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## Evaluating Exponents

#### Introduction

Exponents are a way of writing that a number is being multiplied by itself and telling you how many times to do it.

For example, if we multiply 3 x 3, we can write $3^{2}$. The $^{2}$ tells us that you have 2 threes that you are multiplying together. If we were to have $3^{3}$ then we would have three threes to multiply together which would be 3 x 3 x 3.

## Lesson

To evaluate an exponent you need to break it up into its parts. The first number tells you what you are multiplying, and the exponent tells you how many of these numbers to multiply together. For example, in the expression:

$5^{2}$

The 5 is the number to be multiplied, and the $^{2}$ tells us that we need to multiply together two fives, so

$5^{2}$ = 5 x 5 = 25

In the expression:

$2^{6}$

The 2 is the number to be multiplied, and we need to do it 6 times:

$2^{6}$ = 2 x 2 x 2 x 2 x 2 x 2 = 64

### Some rules to remember:

Any exponent of 0 is still zero.

$0^{3}$ = 0 x 0 x 0 = 0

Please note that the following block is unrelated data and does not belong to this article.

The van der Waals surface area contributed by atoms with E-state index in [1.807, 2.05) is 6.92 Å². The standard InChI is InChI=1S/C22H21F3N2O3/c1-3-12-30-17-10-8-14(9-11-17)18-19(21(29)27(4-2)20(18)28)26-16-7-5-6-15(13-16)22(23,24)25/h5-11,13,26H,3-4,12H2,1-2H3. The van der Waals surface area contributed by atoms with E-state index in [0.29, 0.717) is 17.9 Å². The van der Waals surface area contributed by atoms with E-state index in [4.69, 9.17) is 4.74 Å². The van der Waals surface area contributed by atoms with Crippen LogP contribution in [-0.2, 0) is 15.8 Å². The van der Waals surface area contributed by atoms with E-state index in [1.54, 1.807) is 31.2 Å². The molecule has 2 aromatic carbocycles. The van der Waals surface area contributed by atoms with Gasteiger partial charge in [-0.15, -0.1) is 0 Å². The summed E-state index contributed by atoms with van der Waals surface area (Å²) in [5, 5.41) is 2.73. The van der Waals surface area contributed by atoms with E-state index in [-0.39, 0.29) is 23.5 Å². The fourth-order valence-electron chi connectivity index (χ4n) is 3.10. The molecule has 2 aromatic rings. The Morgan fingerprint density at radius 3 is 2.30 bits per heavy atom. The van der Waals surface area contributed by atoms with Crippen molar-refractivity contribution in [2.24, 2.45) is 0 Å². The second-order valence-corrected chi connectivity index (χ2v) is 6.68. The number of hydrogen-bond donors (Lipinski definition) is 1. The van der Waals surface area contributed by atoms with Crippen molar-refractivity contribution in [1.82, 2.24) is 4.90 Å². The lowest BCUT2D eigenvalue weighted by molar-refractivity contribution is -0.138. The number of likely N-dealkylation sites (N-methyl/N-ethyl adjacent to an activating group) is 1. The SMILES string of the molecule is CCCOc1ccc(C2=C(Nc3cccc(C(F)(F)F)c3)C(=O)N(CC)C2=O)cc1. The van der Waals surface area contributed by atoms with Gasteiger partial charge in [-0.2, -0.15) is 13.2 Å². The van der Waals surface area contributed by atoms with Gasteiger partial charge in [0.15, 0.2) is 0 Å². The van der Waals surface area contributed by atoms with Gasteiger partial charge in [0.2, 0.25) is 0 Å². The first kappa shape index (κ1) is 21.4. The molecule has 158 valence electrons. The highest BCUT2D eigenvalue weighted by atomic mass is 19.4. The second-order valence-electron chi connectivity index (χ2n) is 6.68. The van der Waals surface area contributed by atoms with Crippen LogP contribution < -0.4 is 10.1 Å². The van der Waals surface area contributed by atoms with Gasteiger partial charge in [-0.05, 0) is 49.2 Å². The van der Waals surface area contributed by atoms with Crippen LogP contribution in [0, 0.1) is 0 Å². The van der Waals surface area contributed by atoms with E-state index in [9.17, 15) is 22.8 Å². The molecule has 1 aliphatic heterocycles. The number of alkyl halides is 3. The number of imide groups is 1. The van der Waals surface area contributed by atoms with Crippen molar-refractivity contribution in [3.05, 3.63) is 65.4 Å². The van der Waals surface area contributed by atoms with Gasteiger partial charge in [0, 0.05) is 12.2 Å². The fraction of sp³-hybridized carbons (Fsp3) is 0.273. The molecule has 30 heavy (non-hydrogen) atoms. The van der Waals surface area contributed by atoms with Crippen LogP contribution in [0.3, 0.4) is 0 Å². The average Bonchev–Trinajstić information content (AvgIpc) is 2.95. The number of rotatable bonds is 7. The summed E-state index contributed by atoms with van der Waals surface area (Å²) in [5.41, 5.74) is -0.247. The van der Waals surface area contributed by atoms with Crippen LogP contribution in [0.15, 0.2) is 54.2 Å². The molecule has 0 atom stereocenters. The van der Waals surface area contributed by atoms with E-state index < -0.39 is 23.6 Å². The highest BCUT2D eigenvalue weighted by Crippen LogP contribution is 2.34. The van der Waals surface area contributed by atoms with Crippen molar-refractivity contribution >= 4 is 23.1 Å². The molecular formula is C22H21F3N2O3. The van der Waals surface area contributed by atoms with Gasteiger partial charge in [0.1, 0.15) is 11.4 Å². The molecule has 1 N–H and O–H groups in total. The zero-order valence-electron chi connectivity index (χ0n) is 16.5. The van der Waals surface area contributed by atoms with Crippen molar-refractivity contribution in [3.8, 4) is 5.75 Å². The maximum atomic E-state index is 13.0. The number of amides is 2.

Any exponent of 1 is still 1.

$1^{5}$ = 1 x 1 x 1 x 1 x 1 = 1

Any number to the exponent of 0 = 1

$5^{0}$ = 1

$18^{0}$ = 1

$2305^{0}$ = 1

## Examples

#### Evaluating Exponents (Example #1)

$\left(\dfrac{1}{3}\right)^{3}$
$\dfrac{1}{3} * \dfrac{1}{3} * \dfrac{1}{3}$
$\left(\dfrac{1}{3}\right)^{3} = \dfrac{1}{27}$

#### Evaluating Exponents (Example #2)

$\left(\dfrac{1}{4}\right)^{-2}$
KaTeX can only parse string typed expression
$\left(\dfrac{1}{4}\right)^{-2} = 16$

#### Evaluating Exponents (Example #3)

$\left(\dfrac{2}{5}\right)^{0}$
Any number raised to the zero power is one
$\left(\dfrac{2}{5}\right)^{0} = 1$

#### Evaluating Exponents (Example #4)

$3^{4}$
$3 * 3 * 3 * 3$
$3^{4} = 81$

#### Evaluating Exponents (Example #5)

$\left(-3\right)^{-4}$
KaTeX can only parse string typed expression
$\left(-3\right)^{-4} = \dfrac{1}{81}$

#### Evaluating Exponents (Example #6)

$5^{-3}$
KaTeX can only parse string typed expression
$5^{-3} = \dfrac{1}{125}$